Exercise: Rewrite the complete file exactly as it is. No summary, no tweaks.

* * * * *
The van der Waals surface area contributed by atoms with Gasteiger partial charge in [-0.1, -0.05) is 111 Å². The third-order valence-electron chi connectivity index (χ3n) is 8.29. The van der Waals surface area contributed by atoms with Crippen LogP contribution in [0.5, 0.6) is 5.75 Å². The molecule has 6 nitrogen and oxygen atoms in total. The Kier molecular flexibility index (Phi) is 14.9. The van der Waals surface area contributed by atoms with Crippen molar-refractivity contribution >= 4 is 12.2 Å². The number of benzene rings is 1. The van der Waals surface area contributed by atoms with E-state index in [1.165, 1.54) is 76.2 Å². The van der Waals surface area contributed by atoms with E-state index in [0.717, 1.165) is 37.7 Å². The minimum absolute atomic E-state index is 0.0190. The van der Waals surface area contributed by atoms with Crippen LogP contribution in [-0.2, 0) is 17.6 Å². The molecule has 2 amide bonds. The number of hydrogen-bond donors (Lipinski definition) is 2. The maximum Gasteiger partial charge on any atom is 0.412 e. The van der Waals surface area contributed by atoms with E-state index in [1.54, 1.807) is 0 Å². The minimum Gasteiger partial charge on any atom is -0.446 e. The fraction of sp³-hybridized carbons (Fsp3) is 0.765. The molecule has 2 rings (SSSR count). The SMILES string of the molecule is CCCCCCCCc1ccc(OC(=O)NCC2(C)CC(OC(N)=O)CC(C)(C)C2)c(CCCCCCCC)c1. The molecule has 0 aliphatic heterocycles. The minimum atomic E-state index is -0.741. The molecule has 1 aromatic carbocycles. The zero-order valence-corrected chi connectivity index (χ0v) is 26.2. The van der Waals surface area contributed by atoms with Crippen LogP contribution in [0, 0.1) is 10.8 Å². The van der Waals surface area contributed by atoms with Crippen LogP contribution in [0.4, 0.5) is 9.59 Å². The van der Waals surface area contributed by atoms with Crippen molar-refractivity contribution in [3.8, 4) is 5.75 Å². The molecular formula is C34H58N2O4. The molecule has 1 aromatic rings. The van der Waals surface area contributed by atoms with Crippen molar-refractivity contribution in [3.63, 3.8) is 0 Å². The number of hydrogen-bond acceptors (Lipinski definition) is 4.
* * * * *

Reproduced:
The van der Waals surface area contributed by atoms with Gasteiger partial charge in [-0.1, -0.05) is 111 Å². The third-order valence-electron chi connectivity index (χ3n) is 8.29. The van der Waals surface area contributed by atoms with Crippen LogP contribution in [0.5, 0.6) is 5.75 Å². The molecule has 6 nitrogen and oxygen atoms in total. The Kier molecular flexibility index (Phi) is 14.9. The van der Waals surface area contributed by atoms with Crippen molar-refractivity contribution >= 4 is 12.2 Å². The number of benzene rings is 1. The van der Waals surface area contributed by atoms with E-state index in [1.165, 1.54) is 76.2 Å². The van der Waals surface area contributed by atoms with E-state index in [0.717, 1.165) is 37.7 Å². The minimum absolute atomic E-state index is 0.0190. The van der Waals surface area contributed by atoms with Crippen LogP contribution in [-0.2, 0) is 17.6 Å². The molecule has 2 amide bonds. The number of hydrogen-bond donors (Lipinski definition) is 2. The maximum Gasteiger partial charge on any atom is 0.412 e. The van der Waals surface area contributed by atoms with E-state index in [1.54, 1.807) is 0 Å². The minimum Gasteiger partial charge on any atom is -0.446 e. The fraction of sp³-hybridized carbons (Fsp3) is 0.765. The molecule has 2 rings (SSSR count). The SMILES string of the molecule is CCCCCCCCc1ccc(OC(=O)NCC2(C)CC(OC(N)=O)CC(C)(C)C2)c(CCCCCCCC)c1. The molecule has 0 aliphatic heterocycles. The minimum atomic E-state index is -0.741. The molecule has 1 aromatic carbocycles. The zero-order valence-corrected chi connectivity index (χ0v) is 26.2. The van der Waals surface area contributed by atoms with Crippen LogP contribution in [0, 0.1) is 10.8 Å². The van der Waals surface area contributed by atoms with Crippen LogP contribution in [0.4, 0.5) is 9.59 Å². The van der Waals surface area contributed by atoms with Crippen molar-refractivity contribution in [3.8, 4) is 5.75 Å². The molecular formula is C34H58N2O4. The molecule has 1 aromatic rings. The van der Waals surface area contributed by atoms with Crippen molar-refractivity contribution in [3.63, 3.8) is 0 Å². The number of hydrogen-bond acceptors (Lipinski definition) is 4.